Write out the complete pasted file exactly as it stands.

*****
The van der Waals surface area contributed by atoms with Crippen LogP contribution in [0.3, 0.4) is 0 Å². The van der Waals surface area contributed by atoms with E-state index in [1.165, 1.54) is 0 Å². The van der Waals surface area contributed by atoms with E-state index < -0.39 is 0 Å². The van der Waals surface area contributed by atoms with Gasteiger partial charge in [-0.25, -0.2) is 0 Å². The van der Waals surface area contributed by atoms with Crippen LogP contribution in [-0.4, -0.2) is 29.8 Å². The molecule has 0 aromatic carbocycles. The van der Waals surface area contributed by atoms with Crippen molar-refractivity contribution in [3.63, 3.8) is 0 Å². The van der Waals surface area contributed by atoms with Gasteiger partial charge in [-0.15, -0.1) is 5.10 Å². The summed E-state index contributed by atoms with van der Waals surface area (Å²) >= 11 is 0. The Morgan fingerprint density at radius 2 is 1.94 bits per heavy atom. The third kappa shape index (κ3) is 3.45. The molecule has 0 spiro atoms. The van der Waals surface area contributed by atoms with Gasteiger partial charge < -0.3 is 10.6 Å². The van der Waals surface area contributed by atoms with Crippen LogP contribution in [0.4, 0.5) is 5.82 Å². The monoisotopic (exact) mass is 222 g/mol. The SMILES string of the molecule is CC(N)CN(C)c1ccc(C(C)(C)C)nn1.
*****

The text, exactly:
The van der Waals surface area contributed by atoms with Crippen LogP contribution in [0.3, 0.4) is 0 Å². The van der Waals surface area contributed by atoms with E-state index in [1.165, 1.54) is 0 Å². The van der Waals surface area contributed by atoms with E-state index < -0.39 is 0 Å². The van der Waals surface area contributed by atoms with Gasteiger partial charge in [-0.25, -0.2) is 0 Å². The van der Waals surface area contributed by atoms with Crippen LogP contribution in [-0.4, -0.2) is 29.8 Å². The molecule has 0 aromatic carbocycles. The van der Waals surface area contributed by atoms with Crippen molar-refractivity contribution in [3.63, 3.8) is 0 Å². The van der Waals surface area contributed by atoms with Gasteiger partial charge in [-0.15, -0.1) is 5.10 Å². The summed E-state index contributed by atoms with van der Waals surface area (Å²) >= 11 is 0. The Morgan fingerprint density at radius 2 is 1.94 bits per heavy atom. The third kappa shape index (κ3) is 3.45. The molecule has 0 spiro atoms. The van der Waals surface area contributed by atoms with Gasteiger partial charge < -0.3 is 10.6 Å². The van der Waals surface area contributed by atoms with Crippen LogP contribution in [0.4, 0.5) is 5.82 Å². The monoisotopic (exact) mass is 222 g/mol. The SMILES string of the molecule is CC(N)CN(C)c1ccc(C(C)(C)C)nn1.